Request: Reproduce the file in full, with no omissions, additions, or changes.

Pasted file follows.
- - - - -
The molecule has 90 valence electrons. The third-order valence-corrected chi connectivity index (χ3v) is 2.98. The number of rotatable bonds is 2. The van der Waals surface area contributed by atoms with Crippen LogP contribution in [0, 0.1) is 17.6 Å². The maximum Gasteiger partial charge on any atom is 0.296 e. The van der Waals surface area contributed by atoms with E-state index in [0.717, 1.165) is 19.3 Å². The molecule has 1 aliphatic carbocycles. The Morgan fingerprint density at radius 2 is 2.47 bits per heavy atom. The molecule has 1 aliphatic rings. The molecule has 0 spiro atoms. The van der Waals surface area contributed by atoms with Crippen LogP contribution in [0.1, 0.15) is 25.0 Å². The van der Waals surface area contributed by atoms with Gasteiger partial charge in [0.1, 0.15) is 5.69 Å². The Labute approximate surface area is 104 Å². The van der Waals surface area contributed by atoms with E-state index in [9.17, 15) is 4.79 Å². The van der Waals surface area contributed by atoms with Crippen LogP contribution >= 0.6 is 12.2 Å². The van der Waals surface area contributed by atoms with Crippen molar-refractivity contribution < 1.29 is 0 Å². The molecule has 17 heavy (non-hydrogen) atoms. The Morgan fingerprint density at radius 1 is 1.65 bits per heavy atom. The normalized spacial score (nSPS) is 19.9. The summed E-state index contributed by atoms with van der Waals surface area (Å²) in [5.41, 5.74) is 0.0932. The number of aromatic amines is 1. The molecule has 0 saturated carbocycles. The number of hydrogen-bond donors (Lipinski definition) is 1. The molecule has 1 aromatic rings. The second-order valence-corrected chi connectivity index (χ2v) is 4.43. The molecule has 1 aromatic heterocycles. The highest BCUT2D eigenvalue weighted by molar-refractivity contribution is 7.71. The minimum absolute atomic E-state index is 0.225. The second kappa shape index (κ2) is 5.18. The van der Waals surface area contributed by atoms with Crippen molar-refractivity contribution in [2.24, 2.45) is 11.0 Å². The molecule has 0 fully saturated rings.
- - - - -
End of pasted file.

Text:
The molecule has 90 valence electrons. The third-order valence-corrected chi connectivity index (χ3v) is 2.98. The number of rotatable bonds is 2. The van der Waals surface area contributed by atoms with Crippen LogP contribution in [0, 0.1) is 17.6 Å². The maximum Gasteiger partial charge on any atom is 0.296 e. The van der Waals surface area contributed by atoms with E-state index in [0.717, 1.165) is 19.3 Å². The molecule has 1 aliphatic carbocycles. The Morgan fingerprint density at radius 2 is 2.47 bits per heavy atom. The molecule has 1 aliphatic rings. The molecule has 0 spiro atoms. The van der Waals surface area contributed by atoms with Crippen LogP contribution in [0.1, 0.15) is 25.0 Å². The van der Waals surface area contributed by atoms with Gasteiger partial charge in [0.1, 0.15) is 5.69 Å². The Labute approximate surface area is 104 Å². The van der Waals surface area contributed by atoms with E-state index in [9.17, 15) is 4.79 Å². The van der Waals surface area contributed by atoms with Crippen LogP contribution >= 0.6 is 12.2 Å². The van der Waals surface area contributed by atoms with Crippen molar-refractivity contribution < 1.29 is 0 Å². The molecule has 17 heavy (non-hydrogen) atoms. The Morgan fingerprint density at radius 1 is 1.65 bits per heavy atom. The normalized spacial score (nSPS) is 19.9. The summed E-state index contributed by atoms with van der Waals surface area (Å²) in [5.41, 5.74) is 0.0932. The number of aromatic amines is 1. The molecule has 0 saturated carbocycles. The number of hydrogen-bond donors (Lipinski definition) is 1. The molecule has 1 aromatic rings. The second-order valence-corrected chi connectivity index (χ2v) is 4.43. The molecule has 1 aromatic heterocycles. The highest BCUT2D eigenvalue weighted by molar-refractivity contribution is 7.71. The minimum absolute atomic E-state index is 0.225. The second kappa shape index (κ2) is 5.18. The van der Waals surface area contributed by atoms with Crippen molar-refractivity contribution in [2.24, 2.45) is 11.0 Å². The molecule has 0 fully saturated rings.